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Plackett-Burman Design of Experiments 1. Statistics developed in the early 20 th century 2. Tool to help improve yields in farming 3. Many types of experiments/techniques 4. Design of experiments when and who? By James D. White Jr.

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Designs of Experiments by Plackett and Burman 1. Were first written in 1946 2. R. L.. Plackett 3. J. P. Burman 4. Matrix design in structure 5. Improve quality control process

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How does it help Improve the quality control Process? 1. Upper and lower level limits of a variables 2. Finds influencing factors 3. Helps with efficient estimating of process 4. Helps to improve the overall quality of the product

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Improving Quality of Product 1. Experimental procedures require a structured approach 2. Reliable results 3. Minimal wastage of time and money 4. Experimental design 5. Statistical principles 6. Limited number of experiments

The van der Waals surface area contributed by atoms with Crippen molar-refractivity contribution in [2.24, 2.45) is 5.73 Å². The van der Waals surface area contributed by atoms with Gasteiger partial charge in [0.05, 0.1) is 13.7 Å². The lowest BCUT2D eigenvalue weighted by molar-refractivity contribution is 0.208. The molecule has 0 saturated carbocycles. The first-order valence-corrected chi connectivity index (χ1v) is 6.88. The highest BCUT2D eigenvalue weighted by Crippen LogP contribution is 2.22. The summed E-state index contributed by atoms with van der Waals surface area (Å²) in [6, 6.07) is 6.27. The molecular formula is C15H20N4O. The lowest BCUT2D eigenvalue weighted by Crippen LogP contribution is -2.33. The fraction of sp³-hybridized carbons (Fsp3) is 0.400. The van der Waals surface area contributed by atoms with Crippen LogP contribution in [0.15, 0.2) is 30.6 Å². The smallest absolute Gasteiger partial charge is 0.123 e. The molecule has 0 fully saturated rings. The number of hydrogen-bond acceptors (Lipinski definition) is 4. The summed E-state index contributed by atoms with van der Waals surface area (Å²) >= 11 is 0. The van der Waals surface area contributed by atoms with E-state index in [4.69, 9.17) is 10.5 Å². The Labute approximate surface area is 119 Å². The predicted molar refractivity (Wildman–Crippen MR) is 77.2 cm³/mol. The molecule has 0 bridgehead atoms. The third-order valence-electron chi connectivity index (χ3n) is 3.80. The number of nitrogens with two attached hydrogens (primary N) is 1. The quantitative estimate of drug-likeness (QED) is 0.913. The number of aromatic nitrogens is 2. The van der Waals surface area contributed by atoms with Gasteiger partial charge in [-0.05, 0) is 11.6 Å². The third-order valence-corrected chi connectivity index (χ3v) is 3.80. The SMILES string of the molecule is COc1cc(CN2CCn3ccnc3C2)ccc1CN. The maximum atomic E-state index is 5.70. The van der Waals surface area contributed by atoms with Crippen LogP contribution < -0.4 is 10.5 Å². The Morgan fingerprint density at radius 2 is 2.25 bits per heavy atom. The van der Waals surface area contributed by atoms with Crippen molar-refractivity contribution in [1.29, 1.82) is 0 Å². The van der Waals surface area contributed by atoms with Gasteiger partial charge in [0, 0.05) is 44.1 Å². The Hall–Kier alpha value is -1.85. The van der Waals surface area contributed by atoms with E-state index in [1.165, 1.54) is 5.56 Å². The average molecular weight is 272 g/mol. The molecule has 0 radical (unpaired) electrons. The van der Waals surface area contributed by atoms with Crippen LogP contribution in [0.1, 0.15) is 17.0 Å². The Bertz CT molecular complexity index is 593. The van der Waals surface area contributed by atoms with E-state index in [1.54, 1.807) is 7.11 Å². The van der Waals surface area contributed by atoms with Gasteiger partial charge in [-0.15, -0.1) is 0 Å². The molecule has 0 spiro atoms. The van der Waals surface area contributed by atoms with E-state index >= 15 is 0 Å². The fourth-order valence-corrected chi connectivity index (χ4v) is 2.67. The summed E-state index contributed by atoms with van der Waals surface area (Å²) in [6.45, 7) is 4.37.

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Improving Quality of Product (continued) 1. Optimize a process 2. Define which variables need most control 3. Maintain the repeatability of a process 4. A mathematical model of the process 5. Predict results of changed variables

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Benefits of Knowing expected Results when variables changed 1. Variables on system can be enhanced 2. Design feasibility 3. Product robustness 4. Allows intelligent decision making 5. Which variable to change in a system?